Dixons, the high street electrical retailer, is understood to have hired the investment bank Goldman Sachs to conduct a wide-ranging review of its Freeserve subsidiary, which could lead to a merger or outright sale of the business.
Under the terms of last year's Freeserve flotation, Sir Stanley Kalms, the Dixons chairman, is prevented from selling any more of the group's holding until July. Dixons currently has an 80 per cent stake in Freeserve.
But the appointment of Goldmans will fuel speculation that Dixons is keen to find a partner for Freeserve. There have already been rumours that Deutsche Telekom's internet offshoot, T-Online, and British Telecom may bid for Freeserve.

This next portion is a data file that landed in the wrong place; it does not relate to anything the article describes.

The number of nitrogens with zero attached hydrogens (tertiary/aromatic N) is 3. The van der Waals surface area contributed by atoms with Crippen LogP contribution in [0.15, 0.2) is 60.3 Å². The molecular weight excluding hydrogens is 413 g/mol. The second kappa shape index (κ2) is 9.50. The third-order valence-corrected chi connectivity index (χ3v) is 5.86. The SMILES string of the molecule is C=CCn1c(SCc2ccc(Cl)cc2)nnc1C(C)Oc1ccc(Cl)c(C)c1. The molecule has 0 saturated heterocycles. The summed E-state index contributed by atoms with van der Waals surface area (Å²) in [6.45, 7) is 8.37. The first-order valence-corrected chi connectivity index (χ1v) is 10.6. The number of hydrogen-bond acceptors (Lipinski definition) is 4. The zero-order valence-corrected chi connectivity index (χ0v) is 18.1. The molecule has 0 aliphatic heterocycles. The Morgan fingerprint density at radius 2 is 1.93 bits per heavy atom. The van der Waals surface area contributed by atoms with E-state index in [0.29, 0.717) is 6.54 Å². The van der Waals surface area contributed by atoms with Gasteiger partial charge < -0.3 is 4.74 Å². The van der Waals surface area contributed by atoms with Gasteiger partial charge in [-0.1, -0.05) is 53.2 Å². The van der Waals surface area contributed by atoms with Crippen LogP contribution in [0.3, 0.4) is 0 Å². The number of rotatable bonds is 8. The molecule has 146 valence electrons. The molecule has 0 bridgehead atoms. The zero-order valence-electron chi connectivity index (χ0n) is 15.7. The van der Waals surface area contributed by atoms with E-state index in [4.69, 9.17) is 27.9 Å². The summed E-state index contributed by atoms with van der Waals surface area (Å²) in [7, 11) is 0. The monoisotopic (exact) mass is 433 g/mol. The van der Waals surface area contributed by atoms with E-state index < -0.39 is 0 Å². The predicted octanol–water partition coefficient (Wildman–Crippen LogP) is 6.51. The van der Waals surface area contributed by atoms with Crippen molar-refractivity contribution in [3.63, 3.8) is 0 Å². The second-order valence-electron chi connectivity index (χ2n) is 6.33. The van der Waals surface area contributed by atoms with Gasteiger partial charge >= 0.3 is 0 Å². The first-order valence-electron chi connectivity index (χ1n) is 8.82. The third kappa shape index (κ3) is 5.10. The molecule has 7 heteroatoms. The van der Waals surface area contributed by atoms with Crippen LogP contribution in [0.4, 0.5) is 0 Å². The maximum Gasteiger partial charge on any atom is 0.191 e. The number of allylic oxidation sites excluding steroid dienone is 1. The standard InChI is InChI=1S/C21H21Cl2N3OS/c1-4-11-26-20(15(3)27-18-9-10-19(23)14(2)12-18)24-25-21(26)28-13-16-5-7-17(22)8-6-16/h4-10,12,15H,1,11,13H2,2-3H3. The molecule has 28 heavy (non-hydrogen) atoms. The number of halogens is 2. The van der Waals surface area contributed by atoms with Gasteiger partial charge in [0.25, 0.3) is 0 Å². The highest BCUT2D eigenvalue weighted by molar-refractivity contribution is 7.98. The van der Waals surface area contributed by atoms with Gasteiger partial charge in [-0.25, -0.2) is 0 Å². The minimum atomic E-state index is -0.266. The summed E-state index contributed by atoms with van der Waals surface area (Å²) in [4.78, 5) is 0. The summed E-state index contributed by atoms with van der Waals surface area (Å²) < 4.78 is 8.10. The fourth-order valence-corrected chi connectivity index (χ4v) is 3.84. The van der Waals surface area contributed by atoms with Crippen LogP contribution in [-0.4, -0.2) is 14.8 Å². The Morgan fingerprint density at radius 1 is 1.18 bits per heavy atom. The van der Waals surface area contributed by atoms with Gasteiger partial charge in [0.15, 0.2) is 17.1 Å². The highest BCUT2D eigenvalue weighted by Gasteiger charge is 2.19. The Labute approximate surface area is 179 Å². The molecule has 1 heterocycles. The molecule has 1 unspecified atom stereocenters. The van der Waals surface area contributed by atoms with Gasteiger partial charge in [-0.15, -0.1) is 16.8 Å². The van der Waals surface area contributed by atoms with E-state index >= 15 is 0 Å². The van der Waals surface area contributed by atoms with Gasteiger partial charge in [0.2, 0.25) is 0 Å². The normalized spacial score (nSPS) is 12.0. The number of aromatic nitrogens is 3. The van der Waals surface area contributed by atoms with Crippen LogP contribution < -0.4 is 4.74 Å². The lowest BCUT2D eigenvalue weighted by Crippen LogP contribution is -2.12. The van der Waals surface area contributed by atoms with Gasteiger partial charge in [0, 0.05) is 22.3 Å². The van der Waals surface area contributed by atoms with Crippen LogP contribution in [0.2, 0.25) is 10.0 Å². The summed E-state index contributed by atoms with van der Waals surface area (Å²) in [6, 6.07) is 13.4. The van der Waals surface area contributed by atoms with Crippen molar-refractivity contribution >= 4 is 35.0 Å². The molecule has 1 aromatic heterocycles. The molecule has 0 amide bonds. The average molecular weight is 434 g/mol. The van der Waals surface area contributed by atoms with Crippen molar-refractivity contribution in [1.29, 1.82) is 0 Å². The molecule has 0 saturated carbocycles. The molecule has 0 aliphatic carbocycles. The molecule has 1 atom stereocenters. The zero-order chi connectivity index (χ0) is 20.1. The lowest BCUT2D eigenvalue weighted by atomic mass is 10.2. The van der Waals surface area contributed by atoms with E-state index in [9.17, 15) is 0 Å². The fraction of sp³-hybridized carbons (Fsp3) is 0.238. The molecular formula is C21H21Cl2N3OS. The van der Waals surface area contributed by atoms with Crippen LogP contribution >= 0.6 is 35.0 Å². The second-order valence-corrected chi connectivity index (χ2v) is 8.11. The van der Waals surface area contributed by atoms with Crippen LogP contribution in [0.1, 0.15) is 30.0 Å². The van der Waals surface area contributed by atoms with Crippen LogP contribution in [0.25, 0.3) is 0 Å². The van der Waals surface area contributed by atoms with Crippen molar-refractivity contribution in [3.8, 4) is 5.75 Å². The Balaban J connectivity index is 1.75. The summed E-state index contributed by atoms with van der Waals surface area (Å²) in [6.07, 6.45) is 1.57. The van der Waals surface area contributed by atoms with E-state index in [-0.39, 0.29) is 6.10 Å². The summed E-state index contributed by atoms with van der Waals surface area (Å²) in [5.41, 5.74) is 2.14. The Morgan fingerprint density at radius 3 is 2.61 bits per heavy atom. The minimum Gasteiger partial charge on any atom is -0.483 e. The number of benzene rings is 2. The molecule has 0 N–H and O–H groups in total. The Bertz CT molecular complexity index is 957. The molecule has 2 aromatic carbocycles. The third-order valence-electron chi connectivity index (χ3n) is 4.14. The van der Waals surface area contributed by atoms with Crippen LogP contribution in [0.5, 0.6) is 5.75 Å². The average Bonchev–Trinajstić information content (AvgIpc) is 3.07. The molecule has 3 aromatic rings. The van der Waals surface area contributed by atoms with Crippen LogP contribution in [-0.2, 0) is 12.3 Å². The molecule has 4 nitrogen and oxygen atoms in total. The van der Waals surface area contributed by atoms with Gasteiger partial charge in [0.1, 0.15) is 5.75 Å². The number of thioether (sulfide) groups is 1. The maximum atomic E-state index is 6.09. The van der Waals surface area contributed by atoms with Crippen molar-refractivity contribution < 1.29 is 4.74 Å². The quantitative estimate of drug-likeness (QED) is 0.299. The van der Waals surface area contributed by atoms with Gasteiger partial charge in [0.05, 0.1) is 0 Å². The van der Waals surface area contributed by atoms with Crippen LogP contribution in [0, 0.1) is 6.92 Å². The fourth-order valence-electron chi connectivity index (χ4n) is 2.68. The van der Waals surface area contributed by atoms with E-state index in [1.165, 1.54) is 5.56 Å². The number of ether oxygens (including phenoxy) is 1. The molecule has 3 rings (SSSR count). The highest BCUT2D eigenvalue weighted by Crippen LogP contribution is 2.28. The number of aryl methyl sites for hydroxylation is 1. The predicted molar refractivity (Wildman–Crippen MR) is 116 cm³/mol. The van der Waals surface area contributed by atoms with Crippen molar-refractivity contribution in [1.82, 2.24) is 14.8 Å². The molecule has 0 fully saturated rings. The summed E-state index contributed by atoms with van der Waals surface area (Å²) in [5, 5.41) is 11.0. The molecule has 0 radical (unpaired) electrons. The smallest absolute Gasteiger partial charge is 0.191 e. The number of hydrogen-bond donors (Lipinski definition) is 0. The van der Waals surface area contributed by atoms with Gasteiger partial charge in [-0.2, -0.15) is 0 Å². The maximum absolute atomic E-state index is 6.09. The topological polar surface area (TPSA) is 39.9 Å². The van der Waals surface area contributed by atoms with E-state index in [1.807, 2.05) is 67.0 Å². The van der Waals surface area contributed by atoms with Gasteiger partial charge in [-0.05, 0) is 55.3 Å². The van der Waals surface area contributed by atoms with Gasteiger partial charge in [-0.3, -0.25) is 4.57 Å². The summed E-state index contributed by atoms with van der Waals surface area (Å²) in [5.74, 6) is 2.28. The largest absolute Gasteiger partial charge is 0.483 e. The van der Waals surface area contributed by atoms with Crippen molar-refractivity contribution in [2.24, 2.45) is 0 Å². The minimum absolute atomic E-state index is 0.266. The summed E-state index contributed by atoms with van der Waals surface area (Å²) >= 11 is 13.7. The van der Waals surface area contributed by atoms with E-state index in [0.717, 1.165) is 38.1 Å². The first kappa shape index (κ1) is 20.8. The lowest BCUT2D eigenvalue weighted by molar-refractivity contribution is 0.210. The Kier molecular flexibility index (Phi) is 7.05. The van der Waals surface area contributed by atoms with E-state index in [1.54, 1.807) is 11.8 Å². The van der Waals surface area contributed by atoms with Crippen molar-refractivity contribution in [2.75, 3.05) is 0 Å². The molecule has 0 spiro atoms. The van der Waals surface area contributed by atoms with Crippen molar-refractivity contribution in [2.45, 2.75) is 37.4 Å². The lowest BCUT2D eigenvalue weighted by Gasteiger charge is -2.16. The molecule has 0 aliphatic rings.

Freeserve, valued at more than £4bn, pioneered subscription-free internet access, making its money by taking a share of telephone charges. Its leadership of the UK market has been threatened by competitors such as NTL and AltaVista, who are launching flat-fee services providing unlimited internet access.
A spokeswoman for Dixons last night refused to comment on whether it had hired Goldman Sachs, saying: "We engage investment banks all the time to advise on a variety of projects. In any business, options are continually under review."
Earlier this year Freeserve announced a link with BT to allow people to receive films and television programmesdown telephone lines. But last month if failed to forge a partnership with the magazine publisher Emap, which chose to put its content online itself.Reuse content